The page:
By Jonathan McNamara
The Arizona Republic published a lead editorial today called "Paranoia-ville" that sternly criticizes Sheriff Joe Arpaio's campaign to peruse more than 10,000 e-mails (as reported by New Times on May 15) received by Mayor Phil Gordon and his staff.
The editorial also rebukes Arpaio for using multiple deputies to either scan in the records, or protect the deputies doing the scanning, from perceived interference by the press, specifically New Times writer Ray Stern.
When Stern got wind that the MCSO was scanning in the records last week, he went to the city records desk and asked to view the same documents the deputies were scanning--which is his right under state law. This prompted the two sheriff's deputies then on hand to call for assistance, and a verbal confrontation resulted between Stern and the MCSO, specifically Captain James Miller, who angrily threatened Stern with arrest if he dared to touch any of the documents.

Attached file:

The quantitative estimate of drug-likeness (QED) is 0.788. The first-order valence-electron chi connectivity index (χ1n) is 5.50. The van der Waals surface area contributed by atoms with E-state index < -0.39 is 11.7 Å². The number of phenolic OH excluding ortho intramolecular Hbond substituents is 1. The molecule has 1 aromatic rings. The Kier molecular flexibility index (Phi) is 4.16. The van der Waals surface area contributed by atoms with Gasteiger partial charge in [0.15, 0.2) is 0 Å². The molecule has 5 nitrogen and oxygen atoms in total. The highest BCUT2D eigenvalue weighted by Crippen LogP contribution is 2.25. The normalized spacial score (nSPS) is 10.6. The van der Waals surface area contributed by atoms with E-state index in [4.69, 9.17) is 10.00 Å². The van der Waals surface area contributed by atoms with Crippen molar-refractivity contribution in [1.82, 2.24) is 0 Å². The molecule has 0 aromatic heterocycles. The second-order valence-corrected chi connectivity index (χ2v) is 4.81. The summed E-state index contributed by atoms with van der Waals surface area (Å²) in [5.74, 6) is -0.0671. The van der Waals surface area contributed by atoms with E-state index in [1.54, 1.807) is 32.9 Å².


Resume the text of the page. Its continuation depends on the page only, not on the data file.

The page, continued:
Stern wound up looking at the documents after city attorneys told the deputies he had the right under the law.
Stern wrote about the incident here in Valley Fever last Wednesday.
Also mentioned by the Republic was a memo written by Captain Miller complaining that Phoenix police didn't side with the MCSO against Stern's insistence that he be allowed to view the public records, which New Times columnist Sarah Fenske reported on last Friday in this blog.
The Republic chided the sheriff for wasting taxpayer money with his public-records campaign against Gordon, and called his deputies' unsuccessful attempts to keep Stern from looking at the documents "childish petulance and bullying."